6 Things André Gorz Can Teach Us About Building a Post-Work Society

by Wanda Vrasti

8 August 2017

Justin Lynham/Flickr

Any transformative programme that has ambitions to govern today has to come to terms with the fact that work alone can no longer deliver the “collective security the left has always seen as its basic mission.”

Although technologically-induced deskilling and redundancy is on everyone’s minds these days, we lack clear and persuasive policy alternatives for how we might distribute goods through means other than waged work. A few recent texts have tried to fill this gap by sketching the outlines of a postcapitalist economic programme. What is still missing, though, and what is crucial for turning popular discontents with crisis capitalism into a veritable populist counter-force, is an affirmative post-work vision capable of shifting the affective pendulum to the left. How should work be organized in the future? Who will take over which responsibilities? How will this change relations in society and the general quality of life? And how will this affect who controls the wealth or who governs?

One often forgotten classic of post-work politics who offers concrete and rousing answers to these questions is the French existentialist Marxist André Gorz. As a utopian sociologist with one eye to the core organizing principles of our present and the other on its repressed potential, Gorz often impressed with the vivid detail of his emancipatory programme, which also happens to provide a workerist and feminist corrective to more automation-centered post-work solutions.

As David Frayne writes in The Refusal of Work: “The forgotten struggle of the left, which Gorz represents, is for the right of workers to lead rich and interesting lives outside of work. As a writer and social critic, his main commitment was to the right of each person to his or her own autonomous self-development.” [sic]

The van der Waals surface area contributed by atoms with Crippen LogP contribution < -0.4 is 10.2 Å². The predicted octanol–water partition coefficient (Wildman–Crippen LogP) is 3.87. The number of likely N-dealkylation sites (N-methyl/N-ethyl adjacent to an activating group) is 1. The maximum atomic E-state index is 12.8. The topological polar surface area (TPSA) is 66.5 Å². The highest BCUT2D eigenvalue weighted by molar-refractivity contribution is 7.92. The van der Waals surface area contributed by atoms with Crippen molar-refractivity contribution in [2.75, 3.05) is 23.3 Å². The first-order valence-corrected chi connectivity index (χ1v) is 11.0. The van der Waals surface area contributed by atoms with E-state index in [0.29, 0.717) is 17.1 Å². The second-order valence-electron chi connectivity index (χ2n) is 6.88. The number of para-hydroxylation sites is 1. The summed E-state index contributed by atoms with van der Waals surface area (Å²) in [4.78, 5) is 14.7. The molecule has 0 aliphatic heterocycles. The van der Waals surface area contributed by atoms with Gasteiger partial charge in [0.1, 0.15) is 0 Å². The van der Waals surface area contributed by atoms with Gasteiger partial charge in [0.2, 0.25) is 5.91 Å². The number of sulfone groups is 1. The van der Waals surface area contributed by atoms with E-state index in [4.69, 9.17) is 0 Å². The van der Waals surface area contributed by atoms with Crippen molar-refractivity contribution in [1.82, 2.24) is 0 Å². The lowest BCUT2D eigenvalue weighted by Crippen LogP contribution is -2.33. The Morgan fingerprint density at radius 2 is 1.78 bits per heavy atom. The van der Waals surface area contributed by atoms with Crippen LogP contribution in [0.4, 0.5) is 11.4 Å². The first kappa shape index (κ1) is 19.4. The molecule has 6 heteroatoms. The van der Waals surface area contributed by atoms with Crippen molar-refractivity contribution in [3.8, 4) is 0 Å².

1. The Marxist utopia of work is unrealizable in complex societies.

Although a tireless critic of wage-based society, and a modernist at heart, Gorz did not spend much time thinking about automation. In his Critique of Economic Reason, arguably his most complete work, he made an argument about the nature and function of work – not machines – in modern complex society.

By definition, he argued, heteronomous work — read: ‘other-determined’ work organized along external, abstract rules imposed by technical culture and the necessities of complex coordination, be it in industry, bureaucracy or the military — introduces an irreversible split between working and living.

It is a truism of systems theory that the larger an organism, the greater the division of labour and the level of specialization of its constitutive, mutually co-dependent parts. What Marxists pejoratively call ‘alienation’ represents a separation constitutive of modern existence. It is not simply a political consequence of an unjust system but a more or less unavoidable feature of complex organization.

Following from this, Gorz’s unorthodox conclusion was that the standard Marxist utopia of work, whereby functional work and personal activity – other-determined and self-determined work – could be made to coincide if only the means of production were collectivized, “is ontologically unrealizable on the scale of large systems.” Intimacy and immediacy are not to be found in large-scale structures, which many functions of production, distribution and coordination in globalized modernity inevitably are.

2. Machines do not represent a ticket to freedom.

Advanced technologies, Gorz was the first to observe, are splitting the workforce in two — a stable core of technical workers and a mass of lower-skilled casual labourers. The much-maligned phrase “farewell to the working class” becomes, later in his work, the more nuanced “dualization of the work society”: on the one side an “aristocracy of tenured workers”, on the other “a proletariat of temporary workers.” Advances in technology, automation included, pose the question of the meaning and content of free time but they do not solve it in any predictable fashion.

As much as we like to believe that many of our contemporary technologies can be repurposed for better ends, Gorz agreed with Karl Marx and Harry Braverman that production techniques are inevitably also tools of domination. Whether in mechanical industry or digital technologies, an expropriation takes place which will later confront the worker as something removed and alien to them, something they might be able to operate but not something that is fully intelligible or collectively governable.